Five potential continuous moderator variables met the criteria of 10 studies per moderator (κ≥ 10)31: mean age, percent female, percent Caucasian, percent index cardiac event (ie, MI), and percent CABG procedure. Five separate random-effects meta-regression analyses were performed in which each continuous variable was correlated with its corresponding effect size. None of these meta-regression analyses were significant.
A minimal amount of publication bias was detected by visual inspection of the funnel plot. The Duval and Tweedie trim-and-fill adjustment method was calculated.32 After 5 studies were trimmed and imputed, the summary effect size decreased from g = −0.44 (95% CI, −0.59 to −0.29) to g = −0.33 (95% CI, −0.47 to −0.19), suggesting that a minor amount of publication bias was present in the original omnibus model (Figure 3).
Our current study is the first systematic literature review and meta-analysis conducted assessing the relationship between depression and outpatient CR completion. Overall, a moderate effect size was detected, indicating that depressed CR patients are significantly less likely to complete outpatient CR. By comparison, several sociodemographic variables found to be associated with reduced outpatient CR completion in a meta-analysis such as sex, education, and employment status all have small effect sizes.14 Also, the moderate effect size found in the current study is similar in magnitude, if not larger, than those found in prior research on depression and adherence to medical treatment in cardiac patients. For example, depression in CHD patients is associated with lifestyle behaviors such as sedentary behavior and medication nonadherence, both with small-to-medium effect sizes.52,53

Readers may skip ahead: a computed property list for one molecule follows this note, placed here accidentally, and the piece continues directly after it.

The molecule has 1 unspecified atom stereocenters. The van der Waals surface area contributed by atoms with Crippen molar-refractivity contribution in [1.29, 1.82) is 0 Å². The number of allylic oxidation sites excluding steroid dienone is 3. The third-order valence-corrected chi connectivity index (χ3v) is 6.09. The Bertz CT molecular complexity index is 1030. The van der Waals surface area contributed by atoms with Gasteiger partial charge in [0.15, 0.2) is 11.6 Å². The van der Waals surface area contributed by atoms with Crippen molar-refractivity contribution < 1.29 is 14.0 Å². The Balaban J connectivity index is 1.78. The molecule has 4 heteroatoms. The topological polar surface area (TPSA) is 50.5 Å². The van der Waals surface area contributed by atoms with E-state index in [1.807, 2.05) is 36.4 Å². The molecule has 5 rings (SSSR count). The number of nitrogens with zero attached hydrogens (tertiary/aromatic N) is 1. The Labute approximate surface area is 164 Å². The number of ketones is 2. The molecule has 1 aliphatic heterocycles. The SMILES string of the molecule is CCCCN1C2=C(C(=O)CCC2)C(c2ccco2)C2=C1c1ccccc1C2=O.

A follow-up sensitivity analysis was run excluding a single study43 that operationally defined the presence of depression as patient antidepressant use, historical or current. This sensitivity analysis was conducted because all other studies used a psychometric assessment specifically for current depression and results of this second omnibus analysis showed a minor increase in the summary effect size and a tightening of confidence intervals. Thus, the overall effect size in this sensitivity analysis remained moderate. These findings are important, because patients who complete outpatient CR experience reduced recurrent coronary events and have lower cardiac and all-cause mortality rates.8,10,11,13 In general, our findings add further evidence that implicates depression as an important factor in CVD patients related to poorer patient compliance and worse cardiac outcomes.21,23–25
A high degree of heterogeneity between studies was indicated by the Q and I2 statistics, which would be expected given that most studies were observational with varying methodological designs and populations.54 However, none of the moderator analyses were statistically significant. Results also indicated the possibility of a minor amount of publication bias; nevertheless, the effect size after the trim-and-fill procedure remained moderate. Thus, publication bias did not appear to account for the relationship between depression and CR completion. Finally, our quality assessment indicated that on average, studies were of moderate quality.